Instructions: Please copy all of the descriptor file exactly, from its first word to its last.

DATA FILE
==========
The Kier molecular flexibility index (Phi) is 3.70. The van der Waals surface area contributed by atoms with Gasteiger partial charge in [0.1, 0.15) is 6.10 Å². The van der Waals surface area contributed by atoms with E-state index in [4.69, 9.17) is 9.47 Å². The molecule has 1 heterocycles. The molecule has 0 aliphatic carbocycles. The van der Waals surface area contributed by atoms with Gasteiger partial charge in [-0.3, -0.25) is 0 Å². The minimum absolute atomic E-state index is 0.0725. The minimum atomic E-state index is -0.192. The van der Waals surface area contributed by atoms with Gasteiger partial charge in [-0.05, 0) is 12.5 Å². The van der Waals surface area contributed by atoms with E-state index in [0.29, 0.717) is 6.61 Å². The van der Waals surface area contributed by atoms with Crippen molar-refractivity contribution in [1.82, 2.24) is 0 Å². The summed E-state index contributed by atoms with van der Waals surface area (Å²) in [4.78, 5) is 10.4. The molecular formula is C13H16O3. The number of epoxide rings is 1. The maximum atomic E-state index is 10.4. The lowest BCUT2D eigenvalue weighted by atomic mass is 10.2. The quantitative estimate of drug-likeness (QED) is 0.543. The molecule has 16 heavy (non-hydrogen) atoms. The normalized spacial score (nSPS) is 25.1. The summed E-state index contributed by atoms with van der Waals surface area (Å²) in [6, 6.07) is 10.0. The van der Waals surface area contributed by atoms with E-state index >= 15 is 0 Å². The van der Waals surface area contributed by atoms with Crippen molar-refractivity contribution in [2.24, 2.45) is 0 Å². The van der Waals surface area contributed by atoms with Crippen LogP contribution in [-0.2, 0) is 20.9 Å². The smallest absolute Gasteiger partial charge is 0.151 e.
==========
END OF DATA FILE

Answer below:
The Kier molecular flexibility index (Phi) is 3.70. The van der Waals surface area contributed by atoms with Gasteiger partial charge in [0.1, 0.15) is 6.10 Å². The van der Waals surface area contributed by atoms with E-state index in [4.69, 9.17) is 9.47 Å². The molecule has 1 heterocycles. The molecule has 0 aliphatic carbocycles. The van der Waals surface area contributed by atoms with Gasteiger partial charge in [-0.3, -0.25) is 0 Å². The minimum absolute atomic E-state index is 0.0725. The minimum atomic E-state index is -0.192. The van der Waals surface area contributed by atoms with Gasteiger partial charge in [-0.05, 0) is 12.5 Å². The van der Waals surface area contributed by atoms with E-state index in [0.29, 0.717) is 6.61 Å². The van der Waals surface area contributed by atoms with Crippen molar-refractivity contribution in [1.82, 2.24) is 0 Å². The summed E-state index contributed by atoms with van der Waals surface area (Å²) in [4.78, 5) is 10.4. The molecular formula is C13H16O3. The number of epoxide rings is 1. The maximum atomic E-state index is 10.4. The lowest BCUT2D eigenvalue weighted by atomic mass is 10.2. The quantitative estimate of drug-likeness (QED) is 0.543. The molecule has 16 heavy (non-hydrogen) atoms. The normalized spacial score (nSPS) is 25.1. The summed E-state index contributed by atoms with van der Waals surface area (Å²) in [6, 6.07) is 10.0. The van der Waals surface area contributed by atoms with E-state index >= 15 is 0 Å². The van der Waals surface area contributed by atoms with Crippen molar-refractivity contribution in [2.24, 2.45) is 0 Å². The van der Waals surface area contributed by atoms with Crippen LogP contribution in [-0.2, 0) is 20.9 Å². The smallest absolute Gasteiger partial charge is 0.151 e.